The reason I slept so soundly the morning I was captured was that I had been first a picket on July 2nd, remained till about 12 midnight on 3rd, marched in line till daylight, had charge of squad digging ditches on the 4th, and was simply worn out when I went to sleep and our orderly overlooked me when he woke the company to leave.


George McGehee took the Oath of Allegiance to the United States and was discharged from Camp Douglas on June 16,

1865. He went home to Amite County married Josephine A. Cotten, and had a house full of children. In the 1870 U.S. Census, George and Josephine were living in Amite County with their two children. George was making his living as a schoolteacher, and told the census taker that his personal estate was valued at a modest 100.00.

George A. McGehee lived a long life, and was active in his local United Confederate Veterans camp. He died on January 4, 1924, and was buried in Liberty Cemetery in Amite County.

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Long Ago

I found the following poem in The Meridian Semi-Weekly Gazette, June 13, 1867, and the mournful, sad lines spoke to me. The writer, identified only as “E.S.,” was certainly someone that had suffered great loss, and the pain they were suffering was all to common in the post war South.

I am sitting, sitting all alone,

19th Century Depiction of a Woman in Mourning -

19th Century Depiction of a Woman in Mourning –

In the little cottage door;

Where oft I’ve sat with loved ones

In the halcyon days of yore –

Memory reverts in a sadness,

To the time I used to rove

Round about this quiet cottage,

With those I fondly loved –

Unbidden tears are falling,

As a glance I backward throw,

Through the sad and many changes,

Since the times of long ago.

Twas here I spent my childhood,

Neath this cottage roof so low;

Floating on the stream of pleasure,

In the time of long ago;

With those I loved to join me,

In the sports of my delight,

From the early dawn of morning,

Till the reign of dismal night.

Oh! blissful days of childhood,

Why did ye fly so fast?

And leave the weary heart to feel,

Life’s sweetest joys are past.

Twas then, I had a mother dear,

With a voice so sweet and low,

And a father kissed me often,

In times of long ago.

And too, I had a brother dear,

With a heart so manly firm

And a sister to caress me

With a love that’s always true.

But all have gone and left me,

There are none that love me now –

There are none that love me now –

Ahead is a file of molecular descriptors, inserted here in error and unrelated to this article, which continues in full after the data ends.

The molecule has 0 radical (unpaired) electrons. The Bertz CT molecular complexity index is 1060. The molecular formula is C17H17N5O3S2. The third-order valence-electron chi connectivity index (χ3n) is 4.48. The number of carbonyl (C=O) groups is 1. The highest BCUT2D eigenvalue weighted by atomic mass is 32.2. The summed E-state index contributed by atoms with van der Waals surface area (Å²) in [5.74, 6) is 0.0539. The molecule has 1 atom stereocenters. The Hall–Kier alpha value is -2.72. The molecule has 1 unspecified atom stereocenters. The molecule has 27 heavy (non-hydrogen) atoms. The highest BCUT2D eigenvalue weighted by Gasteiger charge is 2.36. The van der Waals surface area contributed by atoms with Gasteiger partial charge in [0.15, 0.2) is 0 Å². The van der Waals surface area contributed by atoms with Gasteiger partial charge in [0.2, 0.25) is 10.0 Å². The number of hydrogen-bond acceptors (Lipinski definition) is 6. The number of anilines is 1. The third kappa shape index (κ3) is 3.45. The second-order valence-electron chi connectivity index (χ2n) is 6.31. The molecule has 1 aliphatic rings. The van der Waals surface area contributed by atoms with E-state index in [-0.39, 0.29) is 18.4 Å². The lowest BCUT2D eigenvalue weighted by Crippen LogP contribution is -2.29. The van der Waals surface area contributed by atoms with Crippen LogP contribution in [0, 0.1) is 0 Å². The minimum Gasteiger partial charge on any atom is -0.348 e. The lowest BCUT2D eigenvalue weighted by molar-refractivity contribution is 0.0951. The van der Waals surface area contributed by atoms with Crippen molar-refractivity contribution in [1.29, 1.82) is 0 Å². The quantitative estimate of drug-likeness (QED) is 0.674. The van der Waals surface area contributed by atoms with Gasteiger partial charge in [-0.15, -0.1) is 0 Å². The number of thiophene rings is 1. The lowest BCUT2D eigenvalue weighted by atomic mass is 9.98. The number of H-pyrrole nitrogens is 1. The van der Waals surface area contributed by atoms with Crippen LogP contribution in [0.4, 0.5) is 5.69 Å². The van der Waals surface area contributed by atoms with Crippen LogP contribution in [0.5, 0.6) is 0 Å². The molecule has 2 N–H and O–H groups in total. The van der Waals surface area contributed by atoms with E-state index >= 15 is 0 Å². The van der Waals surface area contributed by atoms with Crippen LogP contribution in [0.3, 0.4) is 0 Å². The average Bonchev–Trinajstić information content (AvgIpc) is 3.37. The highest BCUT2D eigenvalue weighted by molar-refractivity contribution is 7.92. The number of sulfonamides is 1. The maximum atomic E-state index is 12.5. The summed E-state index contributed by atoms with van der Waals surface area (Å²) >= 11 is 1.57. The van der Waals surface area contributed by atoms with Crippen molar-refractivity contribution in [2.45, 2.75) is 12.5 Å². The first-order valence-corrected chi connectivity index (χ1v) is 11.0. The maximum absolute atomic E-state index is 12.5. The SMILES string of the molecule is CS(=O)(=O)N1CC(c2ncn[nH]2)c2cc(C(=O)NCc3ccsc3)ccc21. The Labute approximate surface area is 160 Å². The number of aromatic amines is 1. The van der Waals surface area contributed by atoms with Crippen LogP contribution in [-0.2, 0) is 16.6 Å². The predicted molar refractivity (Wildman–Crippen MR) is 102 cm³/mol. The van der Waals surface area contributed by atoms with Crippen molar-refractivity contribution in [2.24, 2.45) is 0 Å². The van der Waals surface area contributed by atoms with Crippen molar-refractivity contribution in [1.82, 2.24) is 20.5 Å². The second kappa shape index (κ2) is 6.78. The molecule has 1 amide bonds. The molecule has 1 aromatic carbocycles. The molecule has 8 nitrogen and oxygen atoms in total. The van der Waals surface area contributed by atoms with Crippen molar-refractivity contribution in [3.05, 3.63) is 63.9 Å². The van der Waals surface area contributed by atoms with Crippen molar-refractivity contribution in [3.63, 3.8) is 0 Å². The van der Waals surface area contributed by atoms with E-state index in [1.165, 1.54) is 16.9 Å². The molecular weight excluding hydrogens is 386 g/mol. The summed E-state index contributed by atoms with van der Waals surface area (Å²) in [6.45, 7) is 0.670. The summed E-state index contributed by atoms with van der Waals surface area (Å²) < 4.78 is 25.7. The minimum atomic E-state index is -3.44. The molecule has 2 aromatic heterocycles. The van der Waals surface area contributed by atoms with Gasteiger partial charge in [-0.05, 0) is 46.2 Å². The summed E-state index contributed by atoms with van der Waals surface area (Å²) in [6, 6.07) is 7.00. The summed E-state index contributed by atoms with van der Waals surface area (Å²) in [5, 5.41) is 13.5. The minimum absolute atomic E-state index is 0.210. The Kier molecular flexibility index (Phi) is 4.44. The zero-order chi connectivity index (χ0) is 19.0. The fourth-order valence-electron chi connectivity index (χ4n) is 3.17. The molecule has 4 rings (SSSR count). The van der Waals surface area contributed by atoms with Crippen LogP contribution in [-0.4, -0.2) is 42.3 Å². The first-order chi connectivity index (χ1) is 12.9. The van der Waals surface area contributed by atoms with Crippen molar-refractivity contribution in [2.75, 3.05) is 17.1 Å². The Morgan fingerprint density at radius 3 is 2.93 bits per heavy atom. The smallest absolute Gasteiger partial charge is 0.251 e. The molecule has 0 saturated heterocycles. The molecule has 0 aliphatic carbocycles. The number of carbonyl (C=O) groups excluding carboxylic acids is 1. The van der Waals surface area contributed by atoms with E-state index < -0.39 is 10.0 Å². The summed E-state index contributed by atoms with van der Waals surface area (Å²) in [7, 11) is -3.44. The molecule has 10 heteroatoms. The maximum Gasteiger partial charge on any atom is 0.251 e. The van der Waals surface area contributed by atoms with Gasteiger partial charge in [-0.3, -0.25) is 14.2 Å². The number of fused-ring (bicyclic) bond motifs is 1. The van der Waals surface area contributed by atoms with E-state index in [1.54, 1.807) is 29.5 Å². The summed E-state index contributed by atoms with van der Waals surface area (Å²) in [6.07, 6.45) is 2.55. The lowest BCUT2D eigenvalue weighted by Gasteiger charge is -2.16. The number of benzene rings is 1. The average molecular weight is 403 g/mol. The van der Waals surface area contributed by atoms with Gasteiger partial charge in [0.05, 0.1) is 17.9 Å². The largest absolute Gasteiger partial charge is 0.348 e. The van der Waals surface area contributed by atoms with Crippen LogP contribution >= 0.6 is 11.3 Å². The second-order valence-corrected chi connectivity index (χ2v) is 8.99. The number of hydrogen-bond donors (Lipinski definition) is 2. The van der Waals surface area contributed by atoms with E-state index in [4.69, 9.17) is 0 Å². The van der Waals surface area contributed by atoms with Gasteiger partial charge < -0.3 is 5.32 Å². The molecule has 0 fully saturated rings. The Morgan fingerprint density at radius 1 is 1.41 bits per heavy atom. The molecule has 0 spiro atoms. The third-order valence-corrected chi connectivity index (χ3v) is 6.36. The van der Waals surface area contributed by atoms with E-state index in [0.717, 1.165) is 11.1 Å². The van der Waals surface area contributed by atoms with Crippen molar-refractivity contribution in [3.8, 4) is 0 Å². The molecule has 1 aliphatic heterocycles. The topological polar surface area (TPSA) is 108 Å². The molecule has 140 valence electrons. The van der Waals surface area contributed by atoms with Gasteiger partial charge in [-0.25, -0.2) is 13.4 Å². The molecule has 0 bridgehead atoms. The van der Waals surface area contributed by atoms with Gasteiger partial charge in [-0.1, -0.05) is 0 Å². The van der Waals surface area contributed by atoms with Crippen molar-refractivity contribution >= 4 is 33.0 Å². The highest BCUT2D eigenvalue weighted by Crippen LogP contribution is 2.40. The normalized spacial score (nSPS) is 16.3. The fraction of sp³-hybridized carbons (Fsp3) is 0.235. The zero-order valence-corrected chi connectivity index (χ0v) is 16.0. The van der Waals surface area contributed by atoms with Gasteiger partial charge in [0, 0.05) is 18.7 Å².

There are none to caress me,

Nor soothe my aching brow.

My mother’s form is mouldering,

Beneath the old Elm tree;

My father’s bones are lying,

‘Neath the deep and far off sea;

The grass and flowers are growing,

On the little mound we made,

In the corner of the garden,

Where my darling sister’s laid.

My brother, oh my brother –

He never had a grave –

He fell, as falls the soldier,

The bravest of the brave.

The world’s a desert now to me,

One field of endless woe,

I ne’er again shall see such days,

As the times of long ago.

But whereso’er I wander,

Over land, or over sea;

My thoughts shall come at evening,

Childhood’s home to thee,

And when my living ceases,

And my body slumbers low,

I’ll join in Heaven my loved ones,

As in the times of long ago.


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A Band of 8 Brothers: The Sons of Alexander Slay, Sr.

I have received numerous comments concerning my article about the eight sons of Jane Boykin that served in the Civil War. Without a doubt the most interesting came from Bradley Jeffreys, who informed me that his family also included eight brothers who fought for the Confederacy. Alexander Slay and his wife Elizabeth of Copiah County had 11 children, 8 of whom were soldiers in the Civil War. Bradley sent me the following information about his Slay relatives, which I am happy to post:

Elijah Slay (1838-1864)

Captain, Company C, 16th Mississippi Infantry

June 10/1864

What a strange scene meets the eye on every side.  Forts on the plains and in the woods.  Constant roar of Artillery and

Slay Family Marker in County Line Cemetery, Copiah County, Mississippi. Included on the stone are the names of Elijah and Cincinatus Slay. Photo courtesy of Bradley Jeffreys.

Slay Family Marker in County Line Cemetery, Copiah County, Mississippi. Included on the stone are the names of Elijah and Cincinatus Slay. Photo courtesy of Bradley Jeffreys.

bursting of shells.  Even as I write I saw one poor fellow shot down as he left his shelter.  May God forgive the men who brought about this war.  I fear that I shall yet hate them.” Lt. E.H. Rhodes witnessed the death of Elijah Slay.

Rhodes, Robert Hunt (1985). All for the Union: The Civil War Diary and Letters of Elisha Hunt Rhodes.  New York: Orion Books.  page 161